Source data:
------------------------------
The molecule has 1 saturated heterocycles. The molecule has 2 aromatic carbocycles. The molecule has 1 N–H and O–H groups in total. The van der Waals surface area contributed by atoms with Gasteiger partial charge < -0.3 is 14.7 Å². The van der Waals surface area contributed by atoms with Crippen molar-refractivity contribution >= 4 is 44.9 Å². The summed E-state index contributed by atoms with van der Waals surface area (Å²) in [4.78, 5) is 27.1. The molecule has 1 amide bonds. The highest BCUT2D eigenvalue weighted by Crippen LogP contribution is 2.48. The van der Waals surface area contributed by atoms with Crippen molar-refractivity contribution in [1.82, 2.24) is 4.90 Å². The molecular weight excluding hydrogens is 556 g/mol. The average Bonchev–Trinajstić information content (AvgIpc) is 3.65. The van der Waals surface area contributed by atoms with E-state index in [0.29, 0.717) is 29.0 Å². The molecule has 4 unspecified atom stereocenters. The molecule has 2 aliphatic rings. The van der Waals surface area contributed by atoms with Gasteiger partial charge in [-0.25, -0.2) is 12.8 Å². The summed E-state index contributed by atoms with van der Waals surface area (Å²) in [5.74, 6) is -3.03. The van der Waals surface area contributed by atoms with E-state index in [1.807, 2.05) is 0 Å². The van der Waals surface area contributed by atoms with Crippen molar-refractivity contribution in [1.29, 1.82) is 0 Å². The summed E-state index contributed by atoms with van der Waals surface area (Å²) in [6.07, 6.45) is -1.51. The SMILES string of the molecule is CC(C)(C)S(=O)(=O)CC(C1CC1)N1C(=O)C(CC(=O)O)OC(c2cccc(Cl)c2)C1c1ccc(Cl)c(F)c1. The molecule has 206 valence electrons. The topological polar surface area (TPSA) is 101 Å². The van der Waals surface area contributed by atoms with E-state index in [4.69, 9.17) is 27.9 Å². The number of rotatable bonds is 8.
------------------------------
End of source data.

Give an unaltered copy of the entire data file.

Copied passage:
The molecule has 1 saturated heterocycles. The molecule has 2 aromatic carbocycles. The molecule has 1 N–H and O–H groups in total. The van der Waals surface area contributed by atoms with Gasteiger partial charge < -0.3 is 14.7 Å². The van der Waals surface area contributed by atoms with Crippen molar-refractivity contribution >= 4 is 44.9 Å². The summed E-state index contributed by atoms with van der Waals surface area (Å²) in [4.78, 5) is 27.1. The molecule has 1 amide bonds. The highest BCUT2D eigenvalue weighted by Crippen LogP contribution is 2.48. The van der Waals surface area contributed by atoms with Crippen molar-refractivity contribution in [1.82, 2.24) is 4.90 Å². The molecular weight excluding hydrogens is 556 g/mol. The average Bonchev–Trinajstić information content (AvgIpc) is 3.65. The van der Waals surface area contributed by atoms with E-state index in [0.29, 0.717) is 29.0 Å². The molecule has 4 unspecified atom stereocenters. The molecule has 2 aliphatic rings. The van der Waals surface area contributed by atoms with Gasteiger partial charge in [-0.25, -0.2) is 12.8 Å². The summed E-state index contributed by atoms with van der Waals surface area (Å²) in [5.74, 6) is -3.03. The van der Waals surface area contributed by atoms with E-state index in [1.807, 2.05) is 0 Å². The van der Waals surface area contributed by atoms with Crippen molar-refractivity contribution in [1.29, 1.82) is 0 Å². The summed E-state index contributed by atoms with van der Waals surface area (Å²) in [6.07, 6.45) is -1.51. The SMILES string of the molecule is CC(C)(C)S(=O)(=O)CC(C1CC1)N1C(=O)C(CC(=O)O)OC(c2cccc(Cl)c2)C1c1ccc(Cl)c(F)c1. The molecule has 206 valence electrons. The topological polar surface area (TPSA) is 101 Å². The van der Waals surface area contributed by atoms with E-state index in [4.69, 9.17) is 27.9 Å². The number of rotatable bonds is 8.